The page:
NY, Random House, (1974). Uncorrected proof copy of this collection of poetry, her first book. Signed by the author. Publisher's ink comments crossed out in pencil on front cover; else near fine in tall wrappers. [#001343] $70
New Haven, Yale University Press, 1968. Review copy of the hardcover issue of this volume in the Yale Series of Younger Poets. Inscribed by the author in 1976. Cloth splattered with tiny ink dots; hence very good in a very good dust jacket with publication information written on front panel. [#001344] $25
Franklin Center, Franklin Library, 1987. By general consensus, Chatwin's best book -- a "novel of ideas," as the publisher puts it, of Australian aborigines, and the questions about man that arise from the vast gulf that separates the culture of contemporary, Western civilized man from that of the wandering tribes of Australia, whose "dream tracks" or "songlines" delineate both a physical and a psychic geography. The correct first American edition, published by the Franklin Library for subscribers as part of their Signed First Editions series. An attractively designed book, in black leather stamped in brown and gold, in a pattern suggestive of the Australian aborigines' "songlines" that give the book its title. With a special introduction for this edition, which does not appear anywhere else. Signed by the author. Chatwin's signature is uncommon; reclusive while alive, he died three years after the publication of this book, at the age of 49. Fine, in the publisher's original shrinkwrap. [#004547] $70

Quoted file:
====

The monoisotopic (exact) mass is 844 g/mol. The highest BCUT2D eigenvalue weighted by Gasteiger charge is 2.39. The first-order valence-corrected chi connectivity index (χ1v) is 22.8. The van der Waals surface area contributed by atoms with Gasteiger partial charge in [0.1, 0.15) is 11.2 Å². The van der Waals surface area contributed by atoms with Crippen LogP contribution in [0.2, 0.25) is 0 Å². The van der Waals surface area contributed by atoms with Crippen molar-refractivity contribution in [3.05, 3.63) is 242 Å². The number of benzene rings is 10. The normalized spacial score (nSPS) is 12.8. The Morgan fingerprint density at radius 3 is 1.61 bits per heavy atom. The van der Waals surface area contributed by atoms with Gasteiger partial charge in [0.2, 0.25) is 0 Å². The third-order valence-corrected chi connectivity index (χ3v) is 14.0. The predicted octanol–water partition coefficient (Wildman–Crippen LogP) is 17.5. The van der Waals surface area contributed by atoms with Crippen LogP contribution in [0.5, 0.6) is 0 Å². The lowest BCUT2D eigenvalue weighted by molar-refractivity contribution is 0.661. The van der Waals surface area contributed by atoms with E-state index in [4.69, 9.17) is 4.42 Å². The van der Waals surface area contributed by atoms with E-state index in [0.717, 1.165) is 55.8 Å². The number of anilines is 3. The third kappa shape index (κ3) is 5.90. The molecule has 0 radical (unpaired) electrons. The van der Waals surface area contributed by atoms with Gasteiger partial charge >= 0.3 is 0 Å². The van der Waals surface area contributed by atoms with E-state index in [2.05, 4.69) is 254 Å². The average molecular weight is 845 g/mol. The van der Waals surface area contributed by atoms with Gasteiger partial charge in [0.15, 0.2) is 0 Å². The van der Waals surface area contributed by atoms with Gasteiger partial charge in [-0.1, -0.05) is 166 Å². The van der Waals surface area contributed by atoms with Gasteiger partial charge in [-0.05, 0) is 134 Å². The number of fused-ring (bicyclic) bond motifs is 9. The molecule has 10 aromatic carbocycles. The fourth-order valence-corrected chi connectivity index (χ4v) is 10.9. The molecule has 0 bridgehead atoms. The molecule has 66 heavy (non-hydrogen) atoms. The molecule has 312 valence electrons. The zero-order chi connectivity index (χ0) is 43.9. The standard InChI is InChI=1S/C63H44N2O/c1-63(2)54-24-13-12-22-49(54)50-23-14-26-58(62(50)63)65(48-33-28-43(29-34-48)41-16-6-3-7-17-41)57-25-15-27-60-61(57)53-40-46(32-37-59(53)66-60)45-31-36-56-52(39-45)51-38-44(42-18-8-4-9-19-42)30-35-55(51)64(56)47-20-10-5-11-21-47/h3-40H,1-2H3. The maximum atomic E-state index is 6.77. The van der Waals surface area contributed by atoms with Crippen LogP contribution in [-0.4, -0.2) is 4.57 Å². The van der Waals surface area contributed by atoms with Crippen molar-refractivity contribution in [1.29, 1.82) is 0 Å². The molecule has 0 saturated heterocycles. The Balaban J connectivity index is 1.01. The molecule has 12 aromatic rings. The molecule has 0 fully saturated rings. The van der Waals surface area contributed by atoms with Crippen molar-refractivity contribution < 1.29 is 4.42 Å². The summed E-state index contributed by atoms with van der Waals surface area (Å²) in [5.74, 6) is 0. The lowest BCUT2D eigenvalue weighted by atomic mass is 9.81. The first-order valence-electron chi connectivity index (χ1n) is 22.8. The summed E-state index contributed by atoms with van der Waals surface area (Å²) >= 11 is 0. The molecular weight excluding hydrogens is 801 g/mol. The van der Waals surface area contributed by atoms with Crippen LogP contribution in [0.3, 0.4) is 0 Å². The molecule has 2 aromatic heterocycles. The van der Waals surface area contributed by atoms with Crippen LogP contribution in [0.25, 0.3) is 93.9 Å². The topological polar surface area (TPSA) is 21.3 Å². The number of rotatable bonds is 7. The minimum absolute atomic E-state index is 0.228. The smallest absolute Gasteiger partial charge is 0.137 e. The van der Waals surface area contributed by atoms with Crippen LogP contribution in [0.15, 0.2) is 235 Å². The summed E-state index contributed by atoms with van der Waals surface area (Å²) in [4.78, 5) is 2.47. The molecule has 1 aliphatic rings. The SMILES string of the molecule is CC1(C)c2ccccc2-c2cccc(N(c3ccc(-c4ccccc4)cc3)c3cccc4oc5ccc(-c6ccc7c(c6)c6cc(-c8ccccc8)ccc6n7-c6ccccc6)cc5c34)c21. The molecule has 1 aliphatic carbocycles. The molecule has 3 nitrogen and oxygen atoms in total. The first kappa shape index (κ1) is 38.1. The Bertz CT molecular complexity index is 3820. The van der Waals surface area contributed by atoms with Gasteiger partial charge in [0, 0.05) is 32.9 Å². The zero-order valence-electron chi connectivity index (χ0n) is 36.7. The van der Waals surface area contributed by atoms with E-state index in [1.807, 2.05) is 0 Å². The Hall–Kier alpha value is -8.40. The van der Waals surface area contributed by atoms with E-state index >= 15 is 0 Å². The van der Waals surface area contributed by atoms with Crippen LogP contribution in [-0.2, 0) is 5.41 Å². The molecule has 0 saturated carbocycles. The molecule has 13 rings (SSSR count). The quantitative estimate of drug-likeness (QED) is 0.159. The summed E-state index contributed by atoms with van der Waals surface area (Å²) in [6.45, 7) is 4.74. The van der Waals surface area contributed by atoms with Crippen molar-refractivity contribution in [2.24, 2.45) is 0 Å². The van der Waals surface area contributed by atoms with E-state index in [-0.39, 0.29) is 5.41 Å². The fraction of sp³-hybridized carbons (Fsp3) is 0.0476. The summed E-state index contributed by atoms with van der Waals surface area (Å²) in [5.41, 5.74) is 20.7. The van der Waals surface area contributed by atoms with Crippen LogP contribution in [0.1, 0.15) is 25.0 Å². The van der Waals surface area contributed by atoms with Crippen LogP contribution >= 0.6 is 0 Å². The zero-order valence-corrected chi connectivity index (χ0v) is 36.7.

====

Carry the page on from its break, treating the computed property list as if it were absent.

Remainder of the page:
(London), Picador, (1998). The advance reading copy of this highly praised novel by a young Indian writer whose first book was shortlisted for the Guardian Fiction Prize in 1991. Fine in wrappers. [#014415] $30